Toothpaste

In preparing to move to PNG we gathered up school books and some toiletries to have shipped ahead in a container.  Nathan’s sister, Amy, is a dentist and we’ve been using Colgate Total by her recommendation for years.

IMG_1112

I knew that the brands of toiletries in PNG were limited and wanted to be sure to have what we needed to maintain good oral hygiene.   I ordered an extra supply of Colgate Total from Amazon, tucked it neatly away in the shipping box and sent it halfway around the world.

As it turns out, there isn’t a large selection of toothpaste here.  One main toothpaste available.  Colgate.  Colgate Total.

IMG_0930

Politics

After leaving the elections in the United States and arriving in time for election season in PNG, I can tell you that politics is a noisy business wherever you go.  Most of the noise in the States was via electronics and the occasional bumper sticker or yard sign that seemed to yell at anyone who was supporting another candidate.  The noise here came via loud speakers attached to the top of vehicles.

IMG_0929
A bad picture of the giant loud speakers attached to the vehicles

Around 6am these vehicles would start blaring music and shouting out their candidates need to be in office.  This would go on for most of the day and between 9-10pm they would drive by saying, “Gut nait, Kudjip.  Gut nait!”  (Good night).  Thankfully, someone decided the 2am political campaigning that was apart of the last election was no longer necessary this election.

A couple weeks ago, the noise came from helicopters.  One helicopter after another flew overhead.  It was quite the excitement as all the little missionary kids and PNG kids ran outside pointing, shouting and running with each new fly over.  The helicopters were taking ballot boxes to different villages in preparation for voting.  Not long after the helicopters flew by, the political vehicles became quiet.

IMG_0911
The main road near the hospital lined with candidates billboards

Each region takes turns voting.  In part, this gives security forces time to reach the next destination.  If there’s problems in voting (ballot boxes being stolen or fighting) the security forces are delayed and so voting is delayed at the next location.  Security forces can also be delayed by bad weather or road conditions.  The area around Kudjip was supposed to vote two weeks ago, but that was postponed until Monday, July 3rd.  At 6am on the 3rd, however, the police went through to let people know they would be voting on Tuesday instead.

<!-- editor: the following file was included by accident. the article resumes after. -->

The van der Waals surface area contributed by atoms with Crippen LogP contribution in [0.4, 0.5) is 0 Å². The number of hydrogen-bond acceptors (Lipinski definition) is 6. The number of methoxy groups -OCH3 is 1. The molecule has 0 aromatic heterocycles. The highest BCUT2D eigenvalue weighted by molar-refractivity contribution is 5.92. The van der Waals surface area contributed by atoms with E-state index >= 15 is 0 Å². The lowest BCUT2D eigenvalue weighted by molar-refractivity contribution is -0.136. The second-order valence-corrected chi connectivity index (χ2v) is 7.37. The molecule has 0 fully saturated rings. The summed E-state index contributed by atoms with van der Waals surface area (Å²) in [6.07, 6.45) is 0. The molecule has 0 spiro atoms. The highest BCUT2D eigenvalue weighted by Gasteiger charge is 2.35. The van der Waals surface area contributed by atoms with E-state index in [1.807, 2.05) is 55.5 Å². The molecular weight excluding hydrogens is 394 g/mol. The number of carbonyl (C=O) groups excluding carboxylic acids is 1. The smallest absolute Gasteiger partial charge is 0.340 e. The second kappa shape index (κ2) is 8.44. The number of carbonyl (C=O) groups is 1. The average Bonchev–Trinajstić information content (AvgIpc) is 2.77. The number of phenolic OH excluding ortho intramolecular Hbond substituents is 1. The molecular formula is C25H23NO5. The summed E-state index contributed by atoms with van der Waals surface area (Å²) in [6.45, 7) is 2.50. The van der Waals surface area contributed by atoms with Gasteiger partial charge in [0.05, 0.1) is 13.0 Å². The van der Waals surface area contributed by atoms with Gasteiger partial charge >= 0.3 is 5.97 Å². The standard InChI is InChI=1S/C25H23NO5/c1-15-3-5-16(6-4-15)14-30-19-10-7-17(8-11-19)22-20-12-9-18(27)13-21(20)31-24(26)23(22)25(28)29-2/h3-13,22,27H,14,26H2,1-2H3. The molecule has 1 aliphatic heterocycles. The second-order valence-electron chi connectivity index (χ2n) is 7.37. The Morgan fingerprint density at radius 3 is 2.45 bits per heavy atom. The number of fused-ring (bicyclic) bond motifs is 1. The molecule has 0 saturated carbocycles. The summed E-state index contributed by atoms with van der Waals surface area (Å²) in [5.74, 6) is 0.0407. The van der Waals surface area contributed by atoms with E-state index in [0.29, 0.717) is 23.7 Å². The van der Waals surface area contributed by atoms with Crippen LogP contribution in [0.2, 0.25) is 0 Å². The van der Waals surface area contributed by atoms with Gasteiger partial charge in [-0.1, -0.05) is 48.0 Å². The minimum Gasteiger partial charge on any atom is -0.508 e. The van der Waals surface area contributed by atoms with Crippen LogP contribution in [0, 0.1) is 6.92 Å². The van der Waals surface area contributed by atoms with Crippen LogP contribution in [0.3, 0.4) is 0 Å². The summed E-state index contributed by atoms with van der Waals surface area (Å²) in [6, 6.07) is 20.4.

IMG_1280
A few of the people in line to vote at the hospital

The hospital has a polling station so that employees can vote without having to return to their home areas, since traveling long distances can be difficult, especially during election season.  Everyone lines up to wait their turn.  Pictures of the candidates are posted with a number beside each face.  Each voter marks the number of the candidates they want to vote for.

IMG_1285
Voting at the hospital

On Wednesday after the voting, several of the roads were closed as were the markets.  This was somehow linked to politics although I don’t know what exactly the problem was.

IMG_1288

The votes in our area are now being tallied and the results are expected to be announced this week.  Would you join us in praying during this time?  While we are not in danger personally, this is not the case for many of our PNG friends.  There is often fighting when the results are announced and bush knives are the weapon of choice.  Bush knives (machetes) are long, very sharp and inflict a great deal of damage if not killing the victim.  Last Saturday Nathan treated a man whose hand was completely amputated with one swipe of a bush knife.  The doctors are planning to treat many more chop-chops (bush knife wounds) in the next few weeks as the result are announced.

Our family is praying for people of peace to be able to speak calm into potentially volatile  situations.  We are praying that God would give wisdom, courage and safety to His followers as they encounter these situations.  Would you please join us in praying for the people in our area this week?